Dementia - What You Need to Know

Trans fats linked with higher Alzheimer’s risk, study says

Those with high levels of trans fats are 50-75% more likely to develop the disease

If you want to keep your memory intact, a new report suggests avoiding trans fats. 

Researchers from Japan recently conducted a study, published in the Neurology journal, to explore the associations between dementia and trans fats.

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Trans fats, or trans fatty acids, are artificial fats “created in an industrial process that adds hydrogen to liquid vegetable oils to make them more solid,” according to the American Heart Association. While meat and dairy naturally contain a small amount of trans fats, they are often used in fried foods, coffee creamers, cookies, crackers and other processed foods to make them taste better and last longer. Trans fats are known to raise your bad cholesterol levels and lower your good cholesterol levels.

To better understand how trans fats affect brain health, the team in Japan examined more than 1,600 adults without dementia for about 10 years. They tracked the participants’ diets and evaluated their trans fat levels from blood tests.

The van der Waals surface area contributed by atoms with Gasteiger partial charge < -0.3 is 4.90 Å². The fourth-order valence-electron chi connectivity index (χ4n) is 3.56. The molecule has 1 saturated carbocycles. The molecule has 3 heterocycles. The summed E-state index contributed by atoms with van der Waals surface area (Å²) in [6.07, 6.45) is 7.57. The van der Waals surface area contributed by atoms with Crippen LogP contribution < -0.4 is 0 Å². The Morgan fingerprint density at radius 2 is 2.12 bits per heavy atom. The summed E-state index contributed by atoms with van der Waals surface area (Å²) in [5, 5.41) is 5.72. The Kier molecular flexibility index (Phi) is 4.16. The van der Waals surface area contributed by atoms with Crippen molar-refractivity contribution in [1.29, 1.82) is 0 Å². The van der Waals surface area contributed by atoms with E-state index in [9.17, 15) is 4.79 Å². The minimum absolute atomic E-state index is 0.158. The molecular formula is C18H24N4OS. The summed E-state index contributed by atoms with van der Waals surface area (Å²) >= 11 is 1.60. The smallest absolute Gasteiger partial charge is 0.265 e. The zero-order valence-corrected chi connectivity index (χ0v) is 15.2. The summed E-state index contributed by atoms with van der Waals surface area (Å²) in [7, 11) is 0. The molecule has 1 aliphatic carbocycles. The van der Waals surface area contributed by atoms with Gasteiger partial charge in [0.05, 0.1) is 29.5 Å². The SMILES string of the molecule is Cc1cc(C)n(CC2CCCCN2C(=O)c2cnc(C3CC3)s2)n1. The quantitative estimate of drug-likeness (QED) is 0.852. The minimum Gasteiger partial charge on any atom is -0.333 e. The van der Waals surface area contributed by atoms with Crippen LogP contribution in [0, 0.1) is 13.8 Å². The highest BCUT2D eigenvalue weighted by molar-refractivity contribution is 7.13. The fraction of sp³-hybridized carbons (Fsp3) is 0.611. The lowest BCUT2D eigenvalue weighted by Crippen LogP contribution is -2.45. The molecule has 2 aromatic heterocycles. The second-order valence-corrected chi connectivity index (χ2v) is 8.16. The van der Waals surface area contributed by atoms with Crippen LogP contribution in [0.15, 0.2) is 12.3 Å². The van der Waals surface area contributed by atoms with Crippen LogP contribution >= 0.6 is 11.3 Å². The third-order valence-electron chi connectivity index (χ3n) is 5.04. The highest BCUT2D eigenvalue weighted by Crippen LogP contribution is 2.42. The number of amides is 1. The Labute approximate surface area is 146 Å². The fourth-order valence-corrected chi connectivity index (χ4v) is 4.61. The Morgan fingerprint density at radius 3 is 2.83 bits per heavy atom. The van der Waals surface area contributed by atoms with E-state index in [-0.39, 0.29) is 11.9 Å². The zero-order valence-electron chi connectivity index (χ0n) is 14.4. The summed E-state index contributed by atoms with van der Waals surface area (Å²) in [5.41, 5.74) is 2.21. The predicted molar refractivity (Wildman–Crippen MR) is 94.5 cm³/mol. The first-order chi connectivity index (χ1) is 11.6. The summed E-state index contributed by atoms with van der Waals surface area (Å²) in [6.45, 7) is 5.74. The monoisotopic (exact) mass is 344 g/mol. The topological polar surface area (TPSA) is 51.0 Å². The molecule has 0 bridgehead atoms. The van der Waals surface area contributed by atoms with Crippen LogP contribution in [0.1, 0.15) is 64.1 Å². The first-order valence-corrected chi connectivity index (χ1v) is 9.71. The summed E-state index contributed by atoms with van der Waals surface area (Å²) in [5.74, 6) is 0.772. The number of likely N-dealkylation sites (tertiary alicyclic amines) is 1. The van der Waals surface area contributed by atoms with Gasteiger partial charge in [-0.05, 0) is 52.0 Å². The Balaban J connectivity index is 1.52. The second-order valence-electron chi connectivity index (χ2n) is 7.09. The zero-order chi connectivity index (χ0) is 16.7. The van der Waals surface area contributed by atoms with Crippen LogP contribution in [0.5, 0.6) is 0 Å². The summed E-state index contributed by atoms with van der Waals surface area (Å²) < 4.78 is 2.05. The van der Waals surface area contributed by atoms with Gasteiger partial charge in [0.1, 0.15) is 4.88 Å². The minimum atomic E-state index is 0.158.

After analyzing the results, they found people with high levels of trans fats were more likely to be diagnosed with Alzheimer’s disease later in life. In fact, those with the highest levels of trans fat were 52% more likely to develop dementia, compared to the lowest group. Those with the second highest levels of trans fats were 74% more likely to develop dementia, compared to the lowest group.

“These results give us even more reason to avoid trans fats,” study author Toshiharu Ninomiya said in a statement. “In the United States, the small amounts still allowed in foods can really add up if people eat multiple servings of these foods, and trans fats are still allowed in many other countries.”

The U.S. Food and Drug Administration banned trans fats in 2015 due to extensive research that connected it to the increase of bad cholesterol. Also, the World Health Organization has called for trans fats to be eliminated worldwide by 2023.

“These public health efforts have the potential to help prevent dementia cases around the world, not to mention the decrease in heart disease and other conditions related to trans fats,” Ninomiya said.

Want to learn more about the findings? Take a look at the full report here

» RELATED: Alzheimer’s grows sharply in Georgia — and faster than national average

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